Thousands of Anonymous Supporters Flood the Streets of London to Unite Against Anti-Capitalism for Civil-Rights and Liberty
(Photo Credit:// Danny Sargent Photography)
Remember, remember the 5th of November- but not as a night that a “traitor” attempted to bring down the Monarchy. Last night rang a truth as much a reality in present day England as it was in 1605; a largely corrupt Government with the refusal to acknowledge its people’s ambitions or needs.
“People Shouldn’t be Afraid of their Government, Governments should be Afraid of their People”
In response to the atrocious Paris terror attacks of 2015, Anonymous successfully hacked and dismantled over 20,000 ISIS Twitter accounts- but was that reported widely within the mainstream press? No. Instead the media continuously chooses to immensely exaggerate the collective, describing the members as “hooligans” and “anarchists”. Well, what else are we to expect from a government that habitually attempts to silence what they fear most?
“The Police are not your Friends”
Challenging the Government will never be a challenge overcome with ease, but it will most certainly not be achieved through the actions of ignorance, violence or hate- qualities that many of those currently in power, presently possess. Last night London saw 53 arrests of Anonymous members, many of those occurred unprovoked:
A peaceful Anonymous protester has his mask confiscated by Police (VIDEO CREDIT:// George Prescott)
“If you’re not Angry, then you’re not Paying Attention”
Whilst a minority of participants utilised violent actions to articulate their anger, the march remained in majority, true to it’s purpose; peaceful but ardent, and ultimately represented the people as a collective.
Lack of identity often poses several salient issues; the most prominent being “the Disinhibition Effect”, a term that states that those hidden by a cloak of anonymity are likely to act disconnected to that of their habitual character; behaving as they wish without fear of consequence. Anonymity can provide several lines of thought to any collective member: “You cannot see me” and therefore “You do not know who I am”.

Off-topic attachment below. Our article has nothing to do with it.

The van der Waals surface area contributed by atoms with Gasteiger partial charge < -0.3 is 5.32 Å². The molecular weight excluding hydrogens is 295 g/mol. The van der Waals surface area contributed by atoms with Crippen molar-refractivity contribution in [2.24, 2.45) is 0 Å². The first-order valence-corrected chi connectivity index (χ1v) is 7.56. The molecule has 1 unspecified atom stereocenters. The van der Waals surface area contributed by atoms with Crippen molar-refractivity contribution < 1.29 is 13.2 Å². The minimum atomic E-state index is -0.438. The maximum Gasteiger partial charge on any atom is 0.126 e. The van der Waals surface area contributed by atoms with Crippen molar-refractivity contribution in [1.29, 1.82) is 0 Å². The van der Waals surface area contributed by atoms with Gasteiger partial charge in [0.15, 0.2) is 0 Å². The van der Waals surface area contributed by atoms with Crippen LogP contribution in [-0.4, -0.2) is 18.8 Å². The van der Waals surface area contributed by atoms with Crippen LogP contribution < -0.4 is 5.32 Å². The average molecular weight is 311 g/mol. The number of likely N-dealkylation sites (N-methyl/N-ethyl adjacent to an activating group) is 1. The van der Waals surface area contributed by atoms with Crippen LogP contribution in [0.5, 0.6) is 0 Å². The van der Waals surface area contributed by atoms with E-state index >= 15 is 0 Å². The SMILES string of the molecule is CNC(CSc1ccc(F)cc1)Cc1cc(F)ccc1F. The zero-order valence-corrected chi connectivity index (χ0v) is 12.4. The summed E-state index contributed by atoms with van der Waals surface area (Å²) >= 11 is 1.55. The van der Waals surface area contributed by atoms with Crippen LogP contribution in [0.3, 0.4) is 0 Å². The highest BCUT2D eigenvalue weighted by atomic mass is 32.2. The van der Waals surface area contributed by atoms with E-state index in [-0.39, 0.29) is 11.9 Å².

There is an old Japanese belief that we have three faces: the first we show the world, the second we reveal to our close companions, and a third that we exhibit to no one but ourselves. This third face is rather easily revealed when we are stripped of our individual identity, similar to the way that online users can behave aggressively when part of a collective or mob. Please do not misunderstand me: I do not, to any extent disagree with Anonymous and their initial beliefs and ambitions, I am an avid follower and supporter –but these theories can somewhat explain as to why a small minority of members can act out against the groups founding beliefs.
Anonymous protesters march together (VIDEO CREDIT:// Carl Tanner)
I have observed the many good deeds of Anonymous in awe, and been a follower of the collective for five years- intensely impassioned with the concept that the group has no leader and is governed by its people, as it rightly should be.
Despite some blemishes on last night’s initial aims, Million Mask March 2017 is set to stampede full steam ahead- and I for one will stand proudly with them, with the knowledge that I am doing all I can to challenge the wrongdoings of our “leaders”, that I am fighting for justice, and that I am not alone in doing so.
One Solution: Revolution.
The recent atrocity of Brexit reveals just that: that even after a “democratic”, public vote (albeit the outcome, a result of mass scaremongering), parliament are still considering an all-MP “referendum” to decide that final consequence.